Tuesday, April 3, 2012

No Private Affair

By Ghazala Wahab

Chances are the visitors to DefExpo 2012 will not immediately notice the presence of the Indian private sector companies at the Show, despite their numerical strength. Looming larger than life would be Defence Research and Development Organisation (DRDO), offering itself as the one stop shop for all systems pertaining to external defence, internal security and of course aerospace.

Close behind the DRDO splash would be the Indian public sector companies, which usually end up as prime for majority of defence contracts that the ministry of defence signs with foreign original equipment manufacturers (OEMs). Most of them will have expansive displays and will also be found on the pages of half a dozen Show Dailies (through advertisements/advertorials/editorials) that visitors to the Show will be accosted with. Conspicuous in this medley would be the fastest growing sector in defence manufacturing: Indian private sector companies.

And this will be the irony of DefExpo 2012, which has recorded 20 per cent growth in terms of space and participation over its last chapter in 2010. Of the total 570 exhibitors, 335 are Indian participants. To enhance the scope of the exhibition, the organisers, FICCI, have added internal security as the third prong of the land and naval systems exhibition. In the words of one FICCI representative, “The idea is to make the exhibition more comprehensive. Besides, internal security is an important element of focus in the country now.” A truism that nobody can underplay. Except that, at FORCE, from the time it was launched in August 2003, external and internal challenges were seamless extensions of one another which together determined the state of our national security. But that’s another story.

The focus here is the Indian private sector defence industry and its twisted relationship with the media, especially the trade media, which globally is used as a vehicle to disseminate information on new technologies, capabilities and products along with comparative analysis. In that sense, FORCE goes a step further. It also puts in perspective the operational environment where these technologies may be required. In addition to this, it also assesses the power play between global players which may impinge upon this environment. This is the reason that readers of FORCE hold it as a credible source of both information and objective analysis. But that’s yet another story.

Meanwhile, Indian private sector companies seem to believe that trade media comprises a bunch of mercenaries whose only interest lies in the money that can be grabbed through advertisements; as such they deserve neither respect nor advertisements. Like any other industry in India, in the media as well there are wannabe publications that have sprung up in the last few years primarily in the hope of getting some slice of the defence business pie. As always happens, the spoilers hang around as long as some slices continues to fall in their plate. Once the pie shrinks, they shut shop. It does not require genius to distinguish one from the other. Their editorial speaks for themselves.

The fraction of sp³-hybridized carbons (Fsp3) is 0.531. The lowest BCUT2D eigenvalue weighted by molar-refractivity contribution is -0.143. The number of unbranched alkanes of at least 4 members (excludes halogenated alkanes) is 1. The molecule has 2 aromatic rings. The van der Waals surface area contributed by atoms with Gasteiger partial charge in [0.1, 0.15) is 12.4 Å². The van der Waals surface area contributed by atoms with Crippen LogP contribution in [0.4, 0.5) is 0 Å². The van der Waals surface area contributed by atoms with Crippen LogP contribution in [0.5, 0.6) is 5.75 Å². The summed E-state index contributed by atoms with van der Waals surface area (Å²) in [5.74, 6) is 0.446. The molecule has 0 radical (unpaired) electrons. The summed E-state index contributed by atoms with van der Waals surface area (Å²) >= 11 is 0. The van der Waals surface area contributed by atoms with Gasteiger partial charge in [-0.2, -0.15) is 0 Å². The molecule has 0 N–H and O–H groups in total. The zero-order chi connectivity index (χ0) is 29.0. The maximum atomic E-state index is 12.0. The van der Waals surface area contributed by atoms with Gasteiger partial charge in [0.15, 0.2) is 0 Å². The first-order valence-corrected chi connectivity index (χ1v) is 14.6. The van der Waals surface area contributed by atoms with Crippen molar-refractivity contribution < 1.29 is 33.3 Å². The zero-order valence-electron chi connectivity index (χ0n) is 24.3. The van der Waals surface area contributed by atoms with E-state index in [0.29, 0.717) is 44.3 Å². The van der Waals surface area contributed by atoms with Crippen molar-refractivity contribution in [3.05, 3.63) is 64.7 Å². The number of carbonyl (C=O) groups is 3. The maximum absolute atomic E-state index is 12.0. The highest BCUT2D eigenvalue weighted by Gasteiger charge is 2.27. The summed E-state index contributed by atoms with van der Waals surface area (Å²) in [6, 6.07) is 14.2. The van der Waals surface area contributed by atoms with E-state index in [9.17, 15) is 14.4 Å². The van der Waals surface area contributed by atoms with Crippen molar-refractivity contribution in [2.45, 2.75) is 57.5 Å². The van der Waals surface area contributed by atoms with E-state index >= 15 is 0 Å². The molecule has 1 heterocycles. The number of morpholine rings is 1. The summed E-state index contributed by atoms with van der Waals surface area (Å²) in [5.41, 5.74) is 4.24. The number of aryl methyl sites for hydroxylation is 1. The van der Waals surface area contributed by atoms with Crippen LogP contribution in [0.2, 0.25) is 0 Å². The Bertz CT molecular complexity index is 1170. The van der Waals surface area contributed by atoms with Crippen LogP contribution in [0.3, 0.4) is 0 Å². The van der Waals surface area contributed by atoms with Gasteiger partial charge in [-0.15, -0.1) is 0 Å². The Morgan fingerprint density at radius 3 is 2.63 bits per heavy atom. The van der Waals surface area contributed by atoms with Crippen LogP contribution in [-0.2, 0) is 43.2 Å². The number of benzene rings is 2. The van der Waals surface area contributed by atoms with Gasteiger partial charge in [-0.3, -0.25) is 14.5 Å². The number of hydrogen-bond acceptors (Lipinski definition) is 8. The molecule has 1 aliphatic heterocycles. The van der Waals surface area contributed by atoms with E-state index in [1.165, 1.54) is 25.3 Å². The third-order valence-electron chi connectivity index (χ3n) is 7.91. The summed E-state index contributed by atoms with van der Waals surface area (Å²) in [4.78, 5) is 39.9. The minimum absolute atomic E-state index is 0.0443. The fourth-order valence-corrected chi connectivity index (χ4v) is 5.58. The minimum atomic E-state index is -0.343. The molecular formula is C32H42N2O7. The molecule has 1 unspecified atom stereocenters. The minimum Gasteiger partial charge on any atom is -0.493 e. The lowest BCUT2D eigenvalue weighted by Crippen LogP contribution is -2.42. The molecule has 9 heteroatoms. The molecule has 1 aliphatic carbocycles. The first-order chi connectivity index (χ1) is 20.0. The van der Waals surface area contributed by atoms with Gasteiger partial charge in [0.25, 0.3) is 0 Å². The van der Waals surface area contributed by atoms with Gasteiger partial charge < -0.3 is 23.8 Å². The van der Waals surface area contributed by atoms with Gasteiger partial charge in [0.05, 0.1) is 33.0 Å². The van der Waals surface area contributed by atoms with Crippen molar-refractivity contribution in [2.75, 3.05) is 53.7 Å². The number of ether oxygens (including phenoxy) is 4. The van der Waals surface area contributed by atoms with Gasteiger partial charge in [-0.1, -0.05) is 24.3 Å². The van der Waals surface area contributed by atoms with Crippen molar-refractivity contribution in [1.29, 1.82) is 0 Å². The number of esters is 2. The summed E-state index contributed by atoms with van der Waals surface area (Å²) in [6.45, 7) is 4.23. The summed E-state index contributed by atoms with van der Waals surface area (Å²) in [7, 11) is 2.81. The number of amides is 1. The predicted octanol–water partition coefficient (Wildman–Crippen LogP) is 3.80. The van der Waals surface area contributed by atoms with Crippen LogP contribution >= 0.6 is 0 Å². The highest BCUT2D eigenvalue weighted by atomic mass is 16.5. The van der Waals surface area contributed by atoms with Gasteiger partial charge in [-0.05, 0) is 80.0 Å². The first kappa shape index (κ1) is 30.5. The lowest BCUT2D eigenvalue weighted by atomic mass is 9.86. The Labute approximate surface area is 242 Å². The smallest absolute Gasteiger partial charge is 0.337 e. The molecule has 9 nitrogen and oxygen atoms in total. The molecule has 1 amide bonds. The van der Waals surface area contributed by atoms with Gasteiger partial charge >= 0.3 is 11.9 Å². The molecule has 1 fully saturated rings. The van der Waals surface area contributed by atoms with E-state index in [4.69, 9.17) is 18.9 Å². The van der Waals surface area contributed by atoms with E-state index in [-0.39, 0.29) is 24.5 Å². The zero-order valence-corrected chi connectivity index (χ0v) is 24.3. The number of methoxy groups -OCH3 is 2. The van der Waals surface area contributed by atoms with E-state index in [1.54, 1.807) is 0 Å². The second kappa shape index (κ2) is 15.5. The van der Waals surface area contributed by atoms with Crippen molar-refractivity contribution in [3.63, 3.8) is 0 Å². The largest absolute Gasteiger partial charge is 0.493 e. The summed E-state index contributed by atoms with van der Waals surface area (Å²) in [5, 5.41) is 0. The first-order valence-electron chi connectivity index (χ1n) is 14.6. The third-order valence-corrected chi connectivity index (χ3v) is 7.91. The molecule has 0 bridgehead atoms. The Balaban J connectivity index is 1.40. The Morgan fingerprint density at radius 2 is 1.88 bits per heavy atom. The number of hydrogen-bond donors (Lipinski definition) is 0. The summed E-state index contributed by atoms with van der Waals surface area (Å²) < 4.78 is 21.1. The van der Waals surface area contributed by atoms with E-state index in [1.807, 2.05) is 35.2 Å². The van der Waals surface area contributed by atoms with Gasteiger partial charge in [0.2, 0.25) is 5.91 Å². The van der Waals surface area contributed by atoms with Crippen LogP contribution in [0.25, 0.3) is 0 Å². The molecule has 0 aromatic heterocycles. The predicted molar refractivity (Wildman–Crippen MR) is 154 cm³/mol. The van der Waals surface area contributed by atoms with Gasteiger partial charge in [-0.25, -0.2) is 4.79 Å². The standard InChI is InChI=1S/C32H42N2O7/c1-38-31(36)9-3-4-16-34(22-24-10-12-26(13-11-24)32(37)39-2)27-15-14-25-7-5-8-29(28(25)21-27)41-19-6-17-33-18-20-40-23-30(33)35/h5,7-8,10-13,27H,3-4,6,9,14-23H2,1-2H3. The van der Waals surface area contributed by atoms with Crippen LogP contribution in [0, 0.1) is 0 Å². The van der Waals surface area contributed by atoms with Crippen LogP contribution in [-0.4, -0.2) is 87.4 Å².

Given this, one can understand the hands-off approach of the Indian private sector vis a vis trade media. However, the twist in the tale is that, while they do not consider trade media good enough for advertisements, they are good enough to carry their press releases or interviews of their senior management staff, including the top guns like CEOs, presidents and chairmen. All gratis of course. If you ask for advertisements in support of these noble activities you are guilty of indulging in paid journalism, an abhorrent disease in these times of nobility.

This betrays their lack of understanding about what media is or does. Media is not only the source of information but the primary opinion-maker. Majority of people form their opinion or judgement based on what they read in the media. While this capability gives enormous powers to the media it also bestows upon them a sense of responsibility towards their readers, which is why at FORCE a clear distinction is made between editorial and advertorial. Editorials are sacred; advertorials are paid. Having said this, advertising is a big source of revenue for independent media and not just the trade media. People advertise for a number of reasons (to create awareness about their products, to develop a relationship with the media in the hope that it will support the company through non-paid articles which have greater credibility and so on) but for media, advertising has only one unambiguous purpose. That is survival and retention of its independence. Moreover, the relationship between the advertiser and the publication is not quid pro quo. It grows in the realm of long-term mutual trust and sensitivity towards one another, implying that even if a company does not advertise for a long time, once a relationship is established it only gets strengthened.

Unfortunately, because of this lack of understanding, Indian private defence industry sees no purpose in establishing this relationship. They view advertising in crude transactional terms and as means of doling out favours. The irony is that as much as they are judgemental about media’s greed and subsequent lack of independence, they find it safe to advertise with the most non-independent media, a media that takes pride in being the mouthpiece of the government. And who does not know that publication at DefExpo? When you aim higher, your vision has to broaden too.

Having done that, they then unleash an army of public relation personnel armed with promises of future advertising to get space in the same media they shunned earlier for being greedy. Sorry, but there are no free lunches, neither in life nor in media.

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